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Re: [ide-dev] How good is HTML5 support?

Already listening :)
As Mike said there is work ongoing in Board IP committee to make it easier to consume Node packages, most of which are acceptably licensed, but have weak to non-existent provenance tracking. 
Also worth mentioning, Orion has built up a decent catalog of fully IP-cleared _javascript_ and HTML tooling libraries that could be used in the desktop as well, with an approach like the one taken by This includes a fully HTML5 compliant HTML parser and ECMA 6 _javascript_ support. I haven't done a close analysis vs the current state of the Java-based web tooling but it's an option to consider.
----- Original message -----
From: Mike Milinkovich <mike.milinkovich@xxxxxxxxxxx>
To: Doug Schaefer <ide-dev@xxxxxxxxxxx>, Discussions about the IDE <ide-dev@xxxxxxxxxxx>
Cc: Ed Merks <Ed.Merks@xxxxxxxxx>, John Arthorne/Ottawa/IBM@IBMCA, Chris Aniszczyk <caniszczyk@xxxxxxxxx>
Subject: Re: [ide-dev] How good is HTML5 support?
Date: Sun, Oct 25, 2015 3:15 PM
I would highly encourage everyone here to ‎raise these sorts of issues with the Committer Reps (cc'd) so that they can represent your interests at the Board. 
Mike Milinkovich
From: Doug Schaefer
Sent: Sunday, October 25, 2015 11:18 AM
To: Discussions about the IDE
Reply To: Discussions about the IDE
Subject: Re: [ide-dev] How good is HTML5 support?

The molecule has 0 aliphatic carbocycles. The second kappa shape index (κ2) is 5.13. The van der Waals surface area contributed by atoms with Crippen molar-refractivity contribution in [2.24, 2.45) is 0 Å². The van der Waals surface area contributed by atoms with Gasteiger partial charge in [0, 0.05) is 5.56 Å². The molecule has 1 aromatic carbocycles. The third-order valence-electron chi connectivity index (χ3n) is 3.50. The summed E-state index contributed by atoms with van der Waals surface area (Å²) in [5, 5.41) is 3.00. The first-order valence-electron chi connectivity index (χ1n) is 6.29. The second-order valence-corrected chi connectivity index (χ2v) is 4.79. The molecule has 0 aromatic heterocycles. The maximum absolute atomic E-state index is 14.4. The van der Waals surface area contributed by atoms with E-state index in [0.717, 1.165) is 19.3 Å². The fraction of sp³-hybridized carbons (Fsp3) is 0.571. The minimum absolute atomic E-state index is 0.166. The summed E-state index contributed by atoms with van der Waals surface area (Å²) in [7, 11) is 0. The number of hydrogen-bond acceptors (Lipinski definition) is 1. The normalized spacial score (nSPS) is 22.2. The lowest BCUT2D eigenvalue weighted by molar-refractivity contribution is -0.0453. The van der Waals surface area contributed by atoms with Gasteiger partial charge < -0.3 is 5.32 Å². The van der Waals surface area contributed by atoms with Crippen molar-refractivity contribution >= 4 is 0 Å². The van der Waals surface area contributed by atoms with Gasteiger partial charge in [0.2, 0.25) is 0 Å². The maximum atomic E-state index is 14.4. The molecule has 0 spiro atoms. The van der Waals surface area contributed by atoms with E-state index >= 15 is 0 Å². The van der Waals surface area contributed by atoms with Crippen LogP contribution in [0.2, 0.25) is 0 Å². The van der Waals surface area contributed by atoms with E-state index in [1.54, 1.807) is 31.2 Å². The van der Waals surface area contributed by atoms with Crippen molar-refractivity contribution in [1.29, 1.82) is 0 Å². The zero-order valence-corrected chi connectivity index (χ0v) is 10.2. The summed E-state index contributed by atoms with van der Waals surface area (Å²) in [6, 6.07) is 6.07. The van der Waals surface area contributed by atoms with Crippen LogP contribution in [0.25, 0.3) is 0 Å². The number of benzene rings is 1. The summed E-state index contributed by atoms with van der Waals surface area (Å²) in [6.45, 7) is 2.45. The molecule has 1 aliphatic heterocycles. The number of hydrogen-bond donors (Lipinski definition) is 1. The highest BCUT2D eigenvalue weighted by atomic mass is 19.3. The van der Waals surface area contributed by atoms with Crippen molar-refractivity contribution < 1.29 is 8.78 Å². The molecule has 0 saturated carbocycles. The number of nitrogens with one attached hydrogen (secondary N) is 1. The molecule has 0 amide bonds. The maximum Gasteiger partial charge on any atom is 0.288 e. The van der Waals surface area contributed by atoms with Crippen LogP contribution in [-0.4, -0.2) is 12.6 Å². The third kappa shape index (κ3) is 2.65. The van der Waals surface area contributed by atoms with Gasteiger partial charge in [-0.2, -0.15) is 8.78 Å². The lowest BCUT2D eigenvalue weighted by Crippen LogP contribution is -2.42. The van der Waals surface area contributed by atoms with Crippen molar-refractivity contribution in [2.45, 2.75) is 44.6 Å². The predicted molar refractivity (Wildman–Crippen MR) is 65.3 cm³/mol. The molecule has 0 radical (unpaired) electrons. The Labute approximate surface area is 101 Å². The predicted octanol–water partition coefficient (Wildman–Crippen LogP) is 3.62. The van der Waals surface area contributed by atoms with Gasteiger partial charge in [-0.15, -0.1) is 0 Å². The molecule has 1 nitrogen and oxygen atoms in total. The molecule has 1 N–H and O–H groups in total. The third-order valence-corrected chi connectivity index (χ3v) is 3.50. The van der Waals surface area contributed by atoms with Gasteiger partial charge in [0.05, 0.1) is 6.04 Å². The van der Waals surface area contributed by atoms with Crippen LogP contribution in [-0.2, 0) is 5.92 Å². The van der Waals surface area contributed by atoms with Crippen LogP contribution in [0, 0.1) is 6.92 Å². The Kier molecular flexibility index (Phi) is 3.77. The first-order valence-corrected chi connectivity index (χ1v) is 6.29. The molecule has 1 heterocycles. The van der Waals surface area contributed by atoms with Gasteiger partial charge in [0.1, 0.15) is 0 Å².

That’s a great point Ed. I often bring up the Xtext example of trying to the best for it’s users but it really is a pretty bad experience, especially if you miss the prompt in the Console window and the build just hangs. Having a common solution with a better UX would help our users over those hurdles.
I’m hopeful that a good compromise can be reached to alleviate the Board’s concerns while making the Eclipse IDE competitive. We’re all putting our blood and soul into this thing to make it great and we have a great opportunity to do that. It’s what keeps me motivated.
From: <ide-dev-bounces@xxxxxxxxxxx> on behalf of Ed Willink <ed@xxxxxxxxxxxxx>
Reply-To: Discussions about the IDE <ide-dev@xxxxxxxxxxx>
Date: Sunday, October 25, 2015 at 1:00 PM
To: "ide-dev@xxxxxxxxxxx" <ide-dev@xxxxxxxxxxx>
Subject: Re: [ide-dev] How good is HTML5 support?

Moving the IP boundary a bit may help but surely many problems will remain?

Some projects get round the restriction by assisting users in downloading unapproved contributions. e.g. Xtext downloads ANTLR 3 via a Console prompt. Subversive replicates a P2 install for its adapters. This works but is a little inelegant. A more centralized facility might run off an extension point and automatically download third party add-ons from third party sites as part of a normal P2 installation. This could finally break the IP impasse whereby everyone has to continue to love Xalan XSLT when Saxon is so much better.


        Ed Willink

On 25/10/2015 16:36, Mike Milinkovich wrote:
On 24/10/2015 6:07 PM, Doug Schaefer wrote:
Understood. But this is an important point. I think we need to understand whether this allows us to build an Eclipse IDE that competes with WebStorm, for example, which has all sorts of features that call into the npm ecosystem. But I’m sure you’ve already had those discussions at the Board level as you discussed being more user focused.

We haven't discussed competing with any particular IDE at the Board. What we have discussed is that the IP process sometimes gets in the way of our ability to compete. It is clearly an advantage in many areas, but in the world of web development and cloud delivery, it can be a problem.
Mike Milinkovich
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